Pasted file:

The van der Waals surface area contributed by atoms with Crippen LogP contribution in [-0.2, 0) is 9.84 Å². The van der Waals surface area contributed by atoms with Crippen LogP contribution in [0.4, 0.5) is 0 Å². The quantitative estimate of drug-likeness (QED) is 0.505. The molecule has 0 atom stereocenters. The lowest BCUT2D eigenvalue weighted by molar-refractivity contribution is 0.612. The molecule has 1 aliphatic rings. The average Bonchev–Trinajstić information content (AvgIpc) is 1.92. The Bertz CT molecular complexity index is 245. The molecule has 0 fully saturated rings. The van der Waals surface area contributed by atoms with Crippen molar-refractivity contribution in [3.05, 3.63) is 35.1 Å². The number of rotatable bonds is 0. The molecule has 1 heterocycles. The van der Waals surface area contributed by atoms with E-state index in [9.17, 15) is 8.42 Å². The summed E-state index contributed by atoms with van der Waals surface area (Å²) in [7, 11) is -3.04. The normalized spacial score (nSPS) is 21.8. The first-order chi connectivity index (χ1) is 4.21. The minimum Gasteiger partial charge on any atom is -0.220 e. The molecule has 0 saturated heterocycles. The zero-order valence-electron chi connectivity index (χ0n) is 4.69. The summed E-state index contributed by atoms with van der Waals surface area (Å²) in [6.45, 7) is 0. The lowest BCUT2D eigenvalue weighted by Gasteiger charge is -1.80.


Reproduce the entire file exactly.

The van der Waals surface area contributed by atoms with Crippen LogP contribution in [-0.2, 0) is 9.84 Å². The van der Waals surface area contributed by atoms with Crippen LogP contribution in [0.4, 0.5) is 0 Å². The quantitative estimate of drug-likeness (QED) is 0.505. The molecule has 0 atom stereocenters. The lowest BCUT2D eigenvalue weighted by molar-refractivity contribution is 0.612. The molecule has 1 aliphatic rings. The average Bonchev–Trinajstić information content (AvgIpc) is 1.92. The Bertz CT molecular complexity index is 245. The molecule has 0 fully saturated rings. The van der Waals surface area contributed by atoms with Crippen molar-refractivity contribution in [3.05, 3.63) is 35.1 Å². The number of rotatable bonds is 0. The molecule has 1 heterocycles. The van der Waals surface area contributed by atoms with E-state index in [9.17, 15) is 8.42 Å². The summed E-state index contributed by atoms with van der Waals surface area (Å²) in [7, 11) is -3.04. The normalized spacial score (nSPS) is 21.8. The first-order chi connectivity index (χ1) is 4.21. The minimum Gasteiger partial charge on any atom is -0.220 e. The molecule has 0 saturated heterocycles. The zero-order valence-electron chi connectivity index (χ0n) is 4.69. The summed E-state index contributed by atoms with van der Waals surface area (Å²) in [6.45, 7) is 0. The lowest BCUT2D eigenvalue weighted by Gasteiger charge is -1.80.